NDSS

HotFuzz: Discovering Algorithmic Denial-of-Service Vulnerabilities Through Guided Micro-Fuzzing

William Blair (Boston University), Andrea Mambretti (Northeastern University), Sajjad Arshad (Northeastern University), Michael Weissbacher (Northeastern University), William Robertson (Northeastern University), Engin Kirda (Northeastern University), Manuel Egele (Boston University)

Fifteen billion devices run Java and many of them are
connected to the Internet. As this ecosystem continues to grow,
it remains an important task to discover the unknown security
threats these devices face. Fuzz testing repeatedly runs software
on random inputs in order to trigger unexpected program
behaviors, such as crashes or timeouts, and has historically re-
vealed serious security vulnerabilities. Contemporary fuzz testing
techniques focus on identifying memory corruption vulnerabilities
that allow adversaries to achieve remote code execution. Mean-
while, algorithmic complexity (AC) vulnerabilities, which are a
common attack vector for denial-of-service attacks, remain an
understudied threat.

In this paper, we present HotFuzz, a framework for automatically
discovering AC vulnerabilities in Java libraries. HotFuzz uses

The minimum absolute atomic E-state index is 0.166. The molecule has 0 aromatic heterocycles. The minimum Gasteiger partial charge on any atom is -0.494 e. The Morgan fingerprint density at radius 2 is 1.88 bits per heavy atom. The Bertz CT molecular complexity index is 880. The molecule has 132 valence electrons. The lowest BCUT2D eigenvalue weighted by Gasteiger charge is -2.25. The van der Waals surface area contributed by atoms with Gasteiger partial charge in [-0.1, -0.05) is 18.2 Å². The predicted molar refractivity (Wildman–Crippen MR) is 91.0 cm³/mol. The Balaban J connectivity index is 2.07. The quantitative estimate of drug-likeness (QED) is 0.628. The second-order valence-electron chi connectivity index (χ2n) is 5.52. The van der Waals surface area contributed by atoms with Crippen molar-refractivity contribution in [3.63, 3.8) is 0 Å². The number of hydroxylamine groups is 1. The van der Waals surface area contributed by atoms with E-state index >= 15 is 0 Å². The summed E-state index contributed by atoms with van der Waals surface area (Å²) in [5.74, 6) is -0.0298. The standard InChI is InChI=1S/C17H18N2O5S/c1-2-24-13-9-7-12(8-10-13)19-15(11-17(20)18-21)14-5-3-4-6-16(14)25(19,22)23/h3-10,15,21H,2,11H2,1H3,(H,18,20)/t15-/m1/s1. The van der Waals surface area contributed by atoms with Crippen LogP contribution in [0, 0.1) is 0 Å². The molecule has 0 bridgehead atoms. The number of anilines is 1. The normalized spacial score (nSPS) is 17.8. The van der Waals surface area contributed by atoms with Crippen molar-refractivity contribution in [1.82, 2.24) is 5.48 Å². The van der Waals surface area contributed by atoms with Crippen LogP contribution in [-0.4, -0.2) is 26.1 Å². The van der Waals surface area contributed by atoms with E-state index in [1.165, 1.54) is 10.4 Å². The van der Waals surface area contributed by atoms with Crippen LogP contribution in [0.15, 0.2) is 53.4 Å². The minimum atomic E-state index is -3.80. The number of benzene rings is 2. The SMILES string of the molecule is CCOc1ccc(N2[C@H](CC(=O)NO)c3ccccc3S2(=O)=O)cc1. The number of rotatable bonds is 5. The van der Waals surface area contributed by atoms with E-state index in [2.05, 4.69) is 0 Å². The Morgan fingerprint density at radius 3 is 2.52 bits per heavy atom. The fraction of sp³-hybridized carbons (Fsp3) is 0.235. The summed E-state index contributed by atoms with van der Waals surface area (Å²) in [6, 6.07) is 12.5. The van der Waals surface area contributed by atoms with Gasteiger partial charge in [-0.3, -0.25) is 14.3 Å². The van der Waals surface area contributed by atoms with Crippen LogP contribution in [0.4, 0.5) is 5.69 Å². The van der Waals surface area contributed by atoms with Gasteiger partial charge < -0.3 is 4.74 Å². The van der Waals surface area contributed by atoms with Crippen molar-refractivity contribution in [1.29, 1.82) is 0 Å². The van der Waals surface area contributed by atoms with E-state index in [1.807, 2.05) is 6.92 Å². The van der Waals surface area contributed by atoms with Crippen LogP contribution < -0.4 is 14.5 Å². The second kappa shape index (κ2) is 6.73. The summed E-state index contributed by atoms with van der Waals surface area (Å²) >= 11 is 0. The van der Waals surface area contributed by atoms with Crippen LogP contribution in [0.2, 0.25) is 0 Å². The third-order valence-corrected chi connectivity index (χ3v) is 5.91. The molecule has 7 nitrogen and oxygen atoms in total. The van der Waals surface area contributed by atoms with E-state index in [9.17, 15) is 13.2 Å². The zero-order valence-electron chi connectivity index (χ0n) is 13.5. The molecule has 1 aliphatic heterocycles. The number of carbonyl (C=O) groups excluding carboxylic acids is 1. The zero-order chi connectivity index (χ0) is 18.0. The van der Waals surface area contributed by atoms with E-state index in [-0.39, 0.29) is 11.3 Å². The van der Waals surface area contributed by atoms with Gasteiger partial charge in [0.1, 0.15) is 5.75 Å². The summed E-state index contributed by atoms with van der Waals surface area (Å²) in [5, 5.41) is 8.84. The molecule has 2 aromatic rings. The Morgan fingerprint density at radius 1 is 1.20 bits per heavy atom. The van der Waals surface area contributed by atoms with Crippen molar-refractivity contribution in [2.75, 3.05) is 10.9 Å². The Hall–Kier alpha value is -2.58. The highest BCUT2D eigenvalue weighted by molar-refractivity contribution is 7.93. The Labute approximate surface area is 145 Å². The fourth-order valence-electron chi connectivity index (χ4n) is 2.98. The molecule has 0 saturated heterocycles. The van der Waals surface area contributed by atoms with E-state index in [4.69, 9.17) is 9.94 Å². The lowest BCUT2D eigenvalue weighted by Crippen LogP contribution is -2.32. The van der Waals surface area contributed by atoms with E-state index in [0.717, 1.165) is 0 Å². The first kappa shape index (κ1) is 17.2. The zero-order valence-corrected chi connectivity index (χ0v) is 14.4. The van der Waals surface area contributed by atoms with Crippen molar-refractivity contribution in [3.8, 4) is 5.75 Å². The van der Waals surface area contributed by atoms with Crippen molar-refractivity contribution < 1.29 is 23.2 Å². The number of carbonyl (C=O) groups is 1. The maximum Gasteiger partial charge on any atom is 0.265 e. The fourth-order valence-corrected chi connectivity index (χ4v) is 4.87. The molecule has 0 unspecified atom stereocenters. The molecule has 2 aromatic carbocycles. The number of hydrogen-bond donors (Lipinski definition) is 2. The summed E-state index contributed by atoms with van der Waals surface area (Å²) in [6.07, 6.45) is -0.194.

micro-fuzzing, a genetic algorithm that evolves arbitrary Java
objects in order to trigger the worst-case performance for a
method under test. We define Small Recursive Instantiation (SRI)
which provides seed inputs to micro-fuzzing represented as Java
objects. After micro-fuzzing, HotFuzz synthesizes test cases that
triggered AC vulnerabilities into Java programs and monitors
their execution in order to reproduce vulnerabilities outside the
analysis framework. HotFuzz outputs those programs that exhibit
high CPU utilization as witnesses for AC vulnerabilities in a Java
library.

We evaluate HotFuzz over the Java Runtime Environment (JRE),
the 100 most popular Java libraries on Maven, and challenges
contained in the DARPA Space and Time Analysis for Cyber-
Security (STAC) program. We compare the effectiveness of using
seed inputs derived using SRI against using empty values. In this
evaluation, we verified known AC vulnerabilities, discovered pre-
viously unknown AC vulnerabilities that we responsibly reported
to vendors, and received confirmation from both IBM and Oracle.
Our results demonstrate micro-fuzzing finds AC vulnerabilities
in real-world software, and that micro-fuzzing with SRI derived
seed inputs complements using empty seed inputs.